The story is set in the city of Paris, France, in the mid-nineteenth century. The particularly brutal murders of a woman and her daughter...

(The entire section is 139 words.)

Literary Techniques

(Beacham's Guide to Literature for Young Adults)

Poe gained great recognition in the early 1840s for his creation of a type of story that has grown in popularity ever since — the detective...

(The entire section is 239 words.)

Ideas for Group Discussions

(Beacham's Guide to Literature for Young Adults)

It is difficult to approach "The Murders of the Rue Morgue" with a fresh eye because it is such a widely read and frequently dramatized work....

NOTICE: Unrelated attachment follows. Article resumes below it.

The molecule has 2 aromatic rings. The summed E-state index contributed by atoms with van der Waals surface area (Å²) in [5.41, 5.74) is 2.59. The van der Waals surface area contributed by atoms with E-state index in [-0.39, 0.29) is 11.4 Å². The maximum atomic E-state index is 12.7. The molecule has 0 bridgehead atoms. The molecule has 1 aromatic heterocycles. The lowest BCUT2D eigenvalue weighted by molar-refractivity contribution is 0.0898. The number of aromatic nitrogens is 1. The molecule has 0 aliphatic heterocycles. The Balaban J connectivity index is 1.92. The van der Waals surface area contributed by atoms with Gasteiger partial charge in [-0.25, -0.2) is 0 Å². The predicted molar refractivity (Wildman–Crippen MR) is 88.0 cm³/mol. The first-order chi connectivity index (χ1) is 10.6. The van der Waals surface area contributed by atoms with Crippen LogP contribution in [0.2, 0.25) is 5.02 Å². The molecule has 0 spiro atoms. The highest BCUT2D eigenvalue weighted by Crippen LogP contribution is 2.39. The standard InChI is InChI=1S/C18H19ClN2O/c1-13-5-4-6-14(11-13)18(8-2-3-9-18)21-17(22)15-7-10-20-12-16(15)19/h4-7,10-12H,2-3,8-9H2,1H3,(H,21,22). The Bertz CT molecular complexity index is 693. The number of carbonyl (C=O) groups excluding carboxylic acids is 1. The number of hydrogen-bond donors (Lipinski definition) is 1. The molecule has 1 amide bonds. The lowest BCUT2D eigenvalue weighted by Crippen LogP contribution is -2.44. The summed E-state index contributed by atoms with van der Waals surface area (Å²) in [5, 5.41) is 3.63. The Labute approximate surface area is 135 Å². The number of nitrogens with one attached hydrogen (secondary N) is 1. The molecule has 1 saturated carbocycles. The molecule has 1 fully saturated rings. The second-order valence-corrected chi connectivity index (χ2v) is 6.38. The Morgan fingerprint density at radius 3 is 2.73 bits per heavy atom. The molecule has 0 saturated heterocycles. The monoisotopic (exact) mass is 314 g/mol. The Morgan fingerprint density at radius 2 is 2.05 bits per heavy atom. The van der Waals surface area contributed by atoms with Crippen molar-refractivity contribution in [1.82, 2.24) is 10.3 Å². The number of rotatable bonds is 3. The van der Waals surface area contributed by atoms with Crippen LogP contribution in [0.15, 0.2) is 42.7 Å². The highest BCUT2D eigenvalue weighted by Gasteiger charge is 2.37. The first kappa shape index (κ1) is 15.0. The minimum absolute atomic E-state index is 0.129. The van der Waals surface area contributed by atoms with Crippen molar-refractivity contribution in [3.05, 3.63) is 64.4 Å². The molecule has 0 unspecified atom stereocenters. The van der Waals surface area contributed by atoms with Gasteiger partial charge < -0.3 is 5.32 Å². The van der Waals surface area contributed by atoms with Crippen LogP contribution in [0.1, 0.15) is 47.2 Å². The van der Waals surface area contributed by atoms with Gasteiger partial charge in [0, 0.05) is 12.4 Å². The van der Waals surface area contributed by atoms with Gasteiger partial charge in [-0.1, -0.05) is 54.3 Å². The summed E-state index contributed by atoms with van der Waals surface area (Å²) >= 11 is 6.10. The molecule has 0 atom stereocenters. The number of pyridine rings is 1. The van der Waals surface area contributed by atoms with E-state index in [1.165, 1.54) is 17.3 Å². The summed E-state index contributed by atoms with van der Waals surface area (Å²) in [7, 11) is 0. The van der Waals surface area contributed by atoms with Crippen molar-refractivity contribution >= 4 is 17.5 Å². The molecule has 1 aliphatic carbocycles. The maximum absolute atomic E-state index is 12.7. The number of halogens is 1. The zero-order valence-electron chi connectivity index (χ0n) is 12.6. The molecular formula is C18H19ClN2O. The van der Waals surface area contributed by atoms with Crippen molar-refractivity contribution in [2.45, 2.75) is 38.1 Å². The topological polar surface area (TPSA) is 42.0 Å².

(The entire section is 503 words.)

Topics for Discussion

(Beacham's Guide to Literature for Young Adults)

1. Look carefully at the opening pages of the story and discuss the nature of the "analytical" faculty.

2. Discuss the...

(The entire section is 140 words.)

Ideas for Reports and Papers

(Beacham's Guide to Literature for Young Adults)

1. Since this story is said to be the first detective story, and the one from which all subsequent detective stories derive, discuss some of...

(The entire section is 204 words.)

Literary Precedents

(Beacham's Guide to Literature for Young Adults)

Although Poe is credited with the creation of the detective story and the character type known as the amateur sleuth, Auguste Dupin and his...

(The entire section is 266 words.)

Related Titles / Adaptations

(Beacham's Guide to Literature for Young Adults)

William Legrand, the central character in "The Gold Bug," shares some characteristics with Poe's famous amateur sleuth, Auguste Dupin. Like...